On Saturday, October 20, I ventured down to the Canisius College campus on Main Street in Buffalo to attend the inaugural WordCamp Buffalo conference. It was just luck that I came upon it from a Twitter post, so I signed up right away as it sold out a few days later. I attended a WordCamp in Chandler, Arizona last year that had 750 attendees. WordCamp Buffalo drew around 100 website designers, programmers and marketing professionals of varying skill levels.
The one-day conference was only $15 thanks to several local sponsors and included a light breakfast, lunch and T-shirt upon departure. There were two concurrent sessions – an introductory level for “users” and a more technical track for “advanced” programmers and designers. As I reviewed the agenda of presenters, some of which came from Toronto to share their expertise with Western New York WordPress enthusiasts, I started out with the plan to mix it up and go to a few 101 sessions and a couple of the more intermediate offerings. After the first presentation on building and submitting different site/layout themes, I quickly realized I was more suited for the user track.
I was first exposed to WordPress at the November 2009 PodCamp AZ “unconference” where I created a basic account, which then lay dormant for a year and a half until I finally took action to build my website during the torrid summer of 2011. Since it was 110 degrees and I had a long holiday weekend, I set out to build my online portfolio and initiate a blogging regimen to maintain my first website as a programming-design novice.
After 18 months of experimenting and several iterations and modifications, I am rather content with my WordPress site now. It has given me a creative clearinghouse to compose my industry narratives and presentation summaries from events I attend. It also afforded me the forum to learn about posts, linking, image optimization, widgets, tags, categories, pages and the countless other nuances within the WordPress template architectural options.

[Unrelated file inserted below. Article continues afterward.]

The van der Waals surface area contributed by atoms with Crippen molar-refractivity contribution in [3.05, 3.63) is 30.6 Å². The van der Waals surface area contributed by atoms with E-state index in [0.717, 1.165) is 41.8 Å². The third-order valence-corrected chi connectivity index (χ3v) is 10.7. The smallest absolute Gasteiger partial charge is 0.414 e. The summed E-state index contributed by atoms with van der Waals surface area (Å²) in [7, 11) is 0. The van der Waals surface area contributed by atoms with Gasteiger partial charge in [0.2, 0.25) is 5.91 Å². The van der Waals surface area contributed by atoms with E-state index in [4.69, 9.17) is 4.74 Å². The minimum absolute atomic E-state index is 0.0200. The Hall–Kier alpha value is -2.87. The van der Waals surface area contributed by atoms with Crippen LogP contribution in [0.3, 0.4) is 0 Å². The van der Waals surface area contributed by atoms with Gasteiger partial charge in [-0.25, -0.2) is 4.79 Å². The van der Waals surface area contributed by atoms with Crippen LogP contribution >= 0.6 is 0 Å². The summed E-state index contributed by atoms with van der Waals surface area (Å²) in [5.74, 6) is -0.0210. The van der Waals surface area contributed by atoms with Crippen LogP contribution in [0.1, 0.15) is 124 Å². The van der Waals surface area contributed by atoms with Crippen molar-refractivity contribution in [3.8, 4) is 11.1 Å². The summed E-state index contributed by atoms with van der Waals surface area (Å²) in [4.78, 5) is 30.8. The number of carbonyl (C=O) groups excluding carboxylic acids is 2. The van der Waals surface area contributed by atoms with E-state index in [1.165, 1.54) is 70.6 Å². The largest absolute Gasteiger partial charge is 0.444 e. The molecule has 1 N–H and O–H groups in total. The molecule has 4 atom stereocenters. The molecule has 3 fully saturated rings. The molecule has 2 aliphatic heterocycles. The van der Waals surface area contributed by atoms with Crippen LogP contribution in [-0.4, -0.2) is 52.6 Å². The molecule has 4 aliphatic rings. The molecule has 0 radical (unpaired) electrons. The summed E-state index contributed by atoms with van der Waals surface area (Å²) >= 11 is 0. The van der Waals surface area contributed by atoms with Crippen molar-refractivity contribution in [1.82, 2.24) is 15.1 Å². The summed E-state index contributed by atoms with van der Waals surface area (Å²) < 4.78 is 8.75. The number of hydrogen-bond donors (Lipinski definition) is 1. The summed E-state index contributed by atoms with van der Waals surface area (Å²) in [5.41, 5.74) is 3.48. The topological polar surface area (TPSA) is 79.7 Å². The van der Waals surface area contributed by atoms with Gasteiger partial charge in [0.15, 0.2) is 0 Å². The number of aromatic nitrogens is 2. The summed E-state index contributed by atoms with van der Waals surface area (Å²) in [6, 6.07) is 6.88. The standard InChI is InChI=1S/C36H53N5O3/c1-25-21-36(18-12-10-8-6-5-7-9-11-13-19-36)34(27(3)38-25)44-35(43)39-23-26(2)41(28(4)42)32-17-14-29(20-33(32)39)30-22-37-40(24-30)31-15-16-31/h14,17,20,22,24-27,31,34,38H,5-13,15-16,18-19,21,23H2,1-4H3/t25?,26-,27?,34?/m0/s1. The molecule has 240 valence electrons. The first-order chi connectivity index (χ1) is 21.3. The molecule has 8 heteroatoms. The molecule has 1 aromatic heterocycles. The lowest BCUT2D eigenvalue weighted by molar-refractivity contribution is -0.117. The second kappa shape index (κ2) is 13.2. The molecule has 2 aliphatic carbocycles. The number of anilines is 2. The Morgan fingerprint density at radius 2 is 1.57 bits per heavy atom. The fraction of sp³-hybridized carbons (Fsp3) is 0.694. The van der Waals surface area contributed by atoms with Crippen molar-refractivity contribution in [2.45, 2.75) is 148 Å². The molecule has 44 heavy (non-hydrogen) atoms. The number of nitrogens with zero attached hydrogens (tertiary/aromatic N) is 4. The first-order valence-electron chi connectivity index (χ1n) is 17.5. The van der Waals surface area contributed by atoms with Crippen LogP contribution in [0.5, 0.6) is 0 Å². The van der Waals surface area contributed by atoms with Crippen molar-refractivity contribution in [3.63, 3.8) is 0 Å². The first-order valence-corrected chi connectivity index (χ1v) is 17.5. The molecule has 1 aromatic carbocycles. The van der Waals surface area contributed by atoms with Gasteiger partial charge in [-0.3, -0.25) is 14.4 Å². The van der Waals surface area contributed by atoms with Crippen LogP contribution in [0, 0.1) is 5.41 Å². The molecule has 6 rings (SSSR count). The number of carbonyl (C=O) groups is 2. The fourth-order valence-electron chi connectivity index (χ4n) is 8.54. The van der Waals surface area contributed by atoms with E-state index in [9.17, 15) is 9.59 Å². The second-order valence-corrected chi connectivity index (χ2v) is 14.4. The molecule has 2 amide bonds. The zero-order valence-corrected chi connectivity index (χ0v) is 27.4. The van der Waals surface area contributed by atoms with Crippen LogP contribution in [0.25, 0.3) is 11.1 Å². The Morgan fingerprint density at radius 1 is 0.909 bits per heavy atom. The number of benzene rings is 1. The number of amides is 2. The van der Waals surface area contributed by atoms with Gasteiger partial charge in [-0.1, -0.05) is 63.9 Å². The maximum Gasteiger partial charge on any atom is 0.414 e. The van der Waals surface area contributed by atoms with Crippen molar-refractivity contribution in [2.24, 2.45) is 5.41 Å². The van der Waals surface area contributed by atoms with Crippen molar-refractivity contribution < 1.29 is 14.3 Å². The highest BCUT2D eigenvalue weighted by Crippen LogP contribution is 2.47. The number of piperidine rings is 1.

Back to WordCamp Buffalo, it was nice to see the event get off the ground for Western New York and Canisius College was great to host it. They also offered a “Happiness Bar” for troubleshooting your WordPress features and issues and an unconference room for people who wanted to delve further into areas not covered on the agenda. I picked up new ideas to augment the inbound marketing and traffic for my website, so it was beneficial to spend a few hours in these sessions. It made it a little easier to participate in such a professional learning event on Saturday since it was raining most of the time.
I met several people who work in real estate who were there to learn how they could enhance their online services, but the bulk of attendees were definitely high-tech, website programming and design aficionados.